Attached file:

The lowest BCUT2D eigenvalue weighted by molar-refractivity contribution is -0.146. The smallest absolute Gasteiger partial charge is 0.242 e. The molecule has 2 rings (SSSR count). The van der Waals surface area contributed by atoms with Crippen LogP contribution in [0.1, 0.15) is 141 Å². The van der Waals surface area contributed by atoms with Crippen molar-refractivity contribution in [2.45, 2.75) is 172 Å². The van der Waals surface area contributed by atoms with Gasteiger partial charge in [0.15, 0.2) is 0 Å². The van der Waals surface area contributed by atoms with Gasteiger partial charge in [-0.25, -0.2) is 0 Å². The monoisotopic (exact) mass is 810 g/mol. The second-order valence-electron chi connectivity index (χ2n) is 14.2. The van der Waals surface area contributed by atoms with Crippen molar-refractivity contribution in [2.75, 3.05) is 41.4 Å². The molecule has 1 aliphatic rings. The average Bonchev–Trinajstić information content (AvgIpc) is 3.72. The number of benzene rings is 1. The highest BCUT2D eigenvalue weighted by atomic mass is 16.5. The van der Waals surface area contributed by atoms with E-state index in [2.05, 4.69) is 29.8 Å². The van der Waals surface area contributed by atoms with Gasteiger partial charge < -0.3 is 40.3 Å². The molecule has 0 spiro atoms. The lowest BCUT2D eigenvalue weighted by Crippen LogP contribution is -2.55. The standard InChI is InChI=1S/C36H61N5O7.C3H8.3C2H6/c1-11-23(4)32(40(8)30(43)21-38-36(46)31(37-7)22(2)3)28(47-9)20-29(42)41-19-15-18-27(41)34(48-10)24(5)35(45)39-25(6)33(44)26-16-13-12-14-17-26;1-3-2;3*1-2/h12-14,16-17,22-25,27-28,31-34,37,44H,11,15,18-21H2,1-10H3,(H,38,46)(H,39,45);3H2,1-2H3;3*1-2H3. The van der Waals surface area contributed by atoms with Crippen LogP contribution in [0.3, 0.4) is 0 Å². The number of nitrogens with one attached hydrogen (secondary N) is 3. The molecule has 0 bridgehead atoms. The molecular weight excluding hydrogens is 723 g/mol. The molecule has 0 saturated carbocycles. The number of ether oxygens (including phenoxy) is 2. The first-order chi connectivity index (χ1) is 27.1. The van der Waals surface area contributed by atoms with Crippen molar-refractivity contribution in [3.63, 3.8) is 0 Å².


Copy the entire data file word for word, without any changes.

The lowest BCUT2D eigenvalue weighted by molar-refractivity contribution is -0.146. The smallest absolute Gasteiger partial charge is 0.242 e. The molecule has 2 rings (SSSR count). The van der Waals surface area contributed by atoms with Crippen LogP contribution in [0.1, 0.15) is 141 Å². The van der Waals surface area contributed by atoms with Crippen molar-refractivity contribution in [2.45, 2.75) is 172 Å². The van der Waals surface area contributed by atoms with Gasteiger partial charge in [0.15, 0.2) is 0 Å². The van der Waals surface area contributed by atoms with Gasteiger partial charge in [-0.25, -0.2) is 0 Å². The monoisotopic (exact) mass is 810 g/mol. The second-order valence-electron chi connectivity index (χ2n) is 14.2. The van der Waals surface area contributed by atoms with Crippen molar-refractivity contribution in [2.75, 3.05) is 41.4 Å². The molecule has 1 aliphatic rings. The average Bonchev–Trinajstić information content (AvgIpc) is 3.72. The number of benzene rings is 1. The highest BCUT2D eigenvalue weighted by atomic mass is 16.5. The van der Waals surface area contributed by atoms with E-state index in [2.05, 4.69) is 29.8 Å². The van der Waals surface area contributed by atoms with Gasteiger partial charge < -0.3 is 40.3 Å². The molecule has 0 spiro atoms. The lowest BCUT2D eigenvalue weighted by Crippen LogP contribution is -2.55. The standard InChI is InChI=1S/C36H61N5O7.C3H8.3C2H6/c1-11-23(4)32(40(8)30(43)21-38-36(46)31(37-7)22(2)3)28(47-9)20-29(42)41-19-15-18-27(41)34(48-10)24(5)35(45)39-25(6)33(44)26-16-13-12-14-17-26;1-3-2;3*1-2/h12-14,16-17,22-25,27-28,31-34,37,44H,11,15,18-21H2,1-10H3,(H,38,46)(H,39,45);3H2,1-2H3;3*1-2H3. The van der Waals surface area contributed by atoms with Crippen LogP contribution in [0.3, 0.4) is 0 Å². The number of nitrogens with one attached hydrogen (secondary N) is 3. The molecule has 0 bridgehead atoms. The molecular weight excluding hydrogens is 723 g/mol. The molecule has 0 saturated carbocycles. The number of ether oxygens (including phenoxy) is 2. The first-order chi connectivity index (χ1) is 27.1. The van der Waals surface area contributed by atoms with Crippen molar-refractivity contribution in [3.63, 3.8) is 0 Å².